Q: I couldn't believe my eyes when I saw that a friend was growing sugar peas in small pots. They were delicious. Is it easy?--K.N., Malibu
A: Varieties of dwarf snap peas--such as Sugar Ann--have very short growth habits, which enables them to grow in pots about 10 inches in diameter. Four pea plants per pot will yield an amazingly good crop. Container gardening on balconies and patios is often the only way some gardeners can enjoy growing vegetables.
Q: Why do seeding rates for planting a lawn vary so much?--R.R., Culver City A: Lawn-seeding rates are determined by seed size. Kentucky bluegrass, for instance, has a recommended seeding rate of two pounds per 1,000 square feet. Fine-leaved fescues have a recommended rate of four pounds for the same area. Generally, the larger the seed, the more seed (by weight) you need.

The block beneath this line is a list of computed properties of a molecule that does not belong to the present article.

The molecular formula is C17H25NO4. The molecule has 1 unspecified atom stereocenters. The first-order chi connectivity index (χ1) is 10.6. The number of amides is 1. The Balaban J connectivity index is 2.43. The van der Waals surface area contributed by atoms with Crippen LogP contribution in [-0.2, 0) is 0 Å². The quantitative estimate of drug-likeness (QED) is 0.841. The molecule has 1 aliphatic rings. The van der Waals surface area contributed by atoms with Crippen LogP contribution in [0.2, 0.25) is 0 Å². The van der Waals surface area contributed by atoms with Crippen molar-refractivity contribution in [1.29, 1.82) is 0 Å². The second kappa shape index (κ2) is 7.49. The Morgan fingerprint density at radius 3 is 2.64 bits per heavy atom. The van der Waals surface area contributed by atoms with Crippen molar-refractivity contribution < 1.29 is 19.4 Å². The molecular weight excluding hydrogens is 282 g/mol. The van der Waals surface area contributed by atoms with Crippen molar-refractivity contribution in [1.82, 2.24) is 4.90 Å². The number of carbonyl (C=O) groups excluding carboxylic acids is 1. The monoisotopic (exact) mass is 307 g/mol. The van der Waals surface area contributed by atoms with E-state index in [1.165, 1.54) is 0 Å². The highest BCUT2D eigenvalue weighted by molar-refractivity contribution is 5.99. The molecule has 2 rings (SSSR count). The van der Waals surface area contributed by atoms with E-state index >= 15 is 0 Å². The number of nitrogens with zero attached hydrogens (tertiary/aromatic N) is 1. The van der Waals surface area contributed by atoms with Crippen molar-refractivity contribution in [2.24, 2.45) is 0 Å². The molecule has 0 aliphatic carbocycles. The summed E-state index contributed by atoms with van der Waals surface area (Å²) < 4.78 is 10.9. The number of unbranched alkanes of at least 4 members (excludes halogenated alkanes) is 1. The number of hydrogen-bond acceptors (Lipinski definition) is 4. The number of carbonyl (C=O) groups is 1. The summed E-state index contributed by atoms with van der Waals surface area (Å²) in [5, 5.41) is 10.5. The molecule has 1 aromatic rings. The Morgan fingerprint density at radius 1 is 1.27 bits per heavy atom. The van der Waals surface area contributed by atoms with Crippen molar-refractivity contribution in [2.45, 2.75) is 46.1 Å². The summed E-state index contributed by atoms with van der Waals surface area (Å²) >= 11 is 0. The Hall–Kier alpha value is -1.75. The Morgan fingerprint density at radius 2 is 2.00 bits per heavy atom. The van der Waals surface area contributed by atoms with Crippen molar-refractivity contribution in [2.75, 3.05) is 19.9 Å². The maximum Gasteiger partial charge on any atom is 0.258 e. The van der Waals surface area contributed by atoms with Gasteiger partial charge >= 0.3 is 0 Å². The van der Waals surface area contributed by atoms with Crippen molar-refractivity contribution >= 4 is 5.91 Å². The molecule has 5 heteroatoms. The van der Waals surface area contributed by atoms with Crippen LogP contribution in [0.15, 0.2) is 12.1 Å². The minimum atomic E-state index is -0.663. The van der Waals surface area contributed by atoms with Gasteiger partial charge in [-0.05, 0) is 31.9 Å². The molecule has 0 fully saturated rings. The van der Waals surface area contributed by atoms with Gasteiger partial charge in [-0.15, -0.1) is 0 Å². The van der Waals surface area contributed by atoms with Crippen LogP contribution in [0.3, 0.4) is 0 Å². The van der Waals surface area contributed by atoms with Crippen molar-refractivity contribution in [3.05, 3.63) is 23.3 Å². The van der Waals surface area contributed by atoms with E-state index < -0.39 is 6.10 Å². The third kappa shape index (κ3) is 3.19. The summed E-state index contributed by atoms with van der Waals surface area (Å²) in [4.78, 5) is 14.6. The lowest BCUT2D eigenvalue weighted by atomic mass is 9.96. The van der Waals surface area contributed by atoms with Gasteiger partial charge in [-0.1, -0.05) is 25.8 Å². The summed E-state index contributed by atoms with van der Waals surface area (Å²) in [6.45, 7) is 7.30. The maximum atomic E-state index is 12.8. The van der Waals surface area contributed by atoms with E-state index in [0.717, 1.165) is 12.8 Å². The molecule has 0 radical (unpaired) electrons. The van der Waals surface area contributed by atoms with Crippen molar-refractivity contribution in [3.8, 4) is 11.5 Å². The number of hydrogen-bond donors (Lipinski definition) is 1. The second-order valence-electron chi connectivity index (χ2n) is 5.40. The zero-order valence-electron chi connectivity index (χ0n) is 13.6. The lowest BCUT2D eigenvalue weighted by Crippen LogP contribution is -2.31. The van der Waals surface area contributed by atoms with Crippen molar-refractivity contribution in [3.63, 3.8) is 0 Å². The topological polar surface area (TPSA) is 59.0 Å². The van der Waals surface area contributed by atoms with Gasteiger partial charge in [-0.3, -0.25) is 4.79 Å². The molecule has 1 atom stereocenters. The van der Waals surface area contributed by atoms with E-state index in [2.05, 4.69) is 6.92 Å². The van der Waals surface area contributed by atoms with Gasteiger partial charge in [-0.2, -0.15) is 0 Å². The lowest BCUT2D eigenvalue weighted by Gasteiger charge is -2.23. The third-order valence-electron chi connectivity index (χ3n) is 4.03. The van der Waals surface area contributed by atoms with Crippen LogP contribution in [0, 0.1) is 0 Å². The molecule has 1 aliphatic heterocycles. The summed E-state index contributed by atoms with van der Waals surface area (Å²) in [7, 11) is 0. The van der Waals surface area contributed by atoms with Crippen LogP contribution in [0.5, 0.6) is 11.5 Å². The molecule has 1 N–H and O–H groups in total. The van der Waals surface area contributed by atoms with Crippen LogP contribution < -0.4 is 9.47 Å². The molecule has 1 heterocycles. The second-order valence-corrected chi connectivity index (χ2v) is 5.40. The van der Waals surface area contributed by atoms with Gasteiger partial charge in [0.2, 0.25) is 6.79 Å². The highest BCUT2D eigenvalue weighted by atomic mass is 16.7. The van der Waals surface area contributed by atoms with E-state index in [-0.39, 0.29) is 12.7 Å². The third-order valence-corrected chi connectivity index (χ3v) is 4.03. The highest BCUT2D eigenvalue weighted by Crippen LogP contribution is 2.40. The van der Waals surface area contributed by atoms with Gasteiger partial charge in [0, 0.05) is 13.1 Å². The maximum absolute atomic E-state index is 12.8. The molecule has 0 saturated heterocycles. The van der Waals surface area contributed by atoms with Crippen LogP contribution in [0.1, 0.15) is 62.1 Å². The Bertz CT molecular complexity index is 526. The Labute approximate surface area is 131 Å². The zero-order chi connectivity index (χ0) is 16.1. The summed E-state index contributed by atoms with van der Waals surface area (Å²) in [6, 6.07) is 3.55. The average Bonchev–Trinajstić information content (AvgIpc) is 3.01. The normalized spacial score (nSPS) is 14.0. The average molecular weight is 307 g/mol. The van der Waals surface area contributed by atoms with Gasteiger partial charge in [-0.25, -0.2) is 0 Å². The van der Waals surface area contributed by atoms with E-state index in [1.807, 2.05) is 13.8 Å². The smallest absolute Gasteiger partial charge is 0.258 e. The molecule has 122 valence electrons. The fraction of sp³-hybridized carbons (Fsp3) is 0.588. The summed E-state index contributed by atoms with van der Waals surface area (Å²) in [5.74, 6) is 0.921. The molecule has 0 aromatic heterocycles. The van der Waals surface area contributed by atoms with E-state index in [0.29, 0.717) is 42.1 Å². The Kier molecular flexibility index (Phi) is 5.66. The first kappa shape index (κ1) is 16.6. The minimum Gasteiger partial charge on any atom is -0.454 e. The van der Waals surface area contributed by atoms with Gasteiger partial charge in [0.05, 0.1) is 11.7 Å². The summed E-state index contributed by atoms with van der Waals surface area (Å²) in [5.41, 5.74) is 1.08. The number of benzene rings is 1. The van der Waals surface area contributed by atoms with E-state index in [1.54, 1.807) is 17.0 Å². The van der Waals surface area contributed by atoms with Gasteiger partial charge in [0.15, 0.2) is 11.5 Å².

Q: Is it possible for termites to enter and kill living plants in the garden? I've always thought of them as pests of lumber; yet I've seen them in roots.--P.D., Pico Rivera A: Termites occasionally work their way into the roots of living plants and have been observed burrowing up into stems, causing plants to wither and die. That happens very rarely, however. Termites observed in gardens are usually living in and feeding on dead and decaying wood or on dead vegetable matter. When you find dead roots, pieces of old lumber or similar material, always remove them. If termites have been abundant in the soil and such dead material becomes scarce, they may be attracted to the living roots of trees and shrubs. Substances labeled as drench treatment for ant control are generally effective against termite colonies.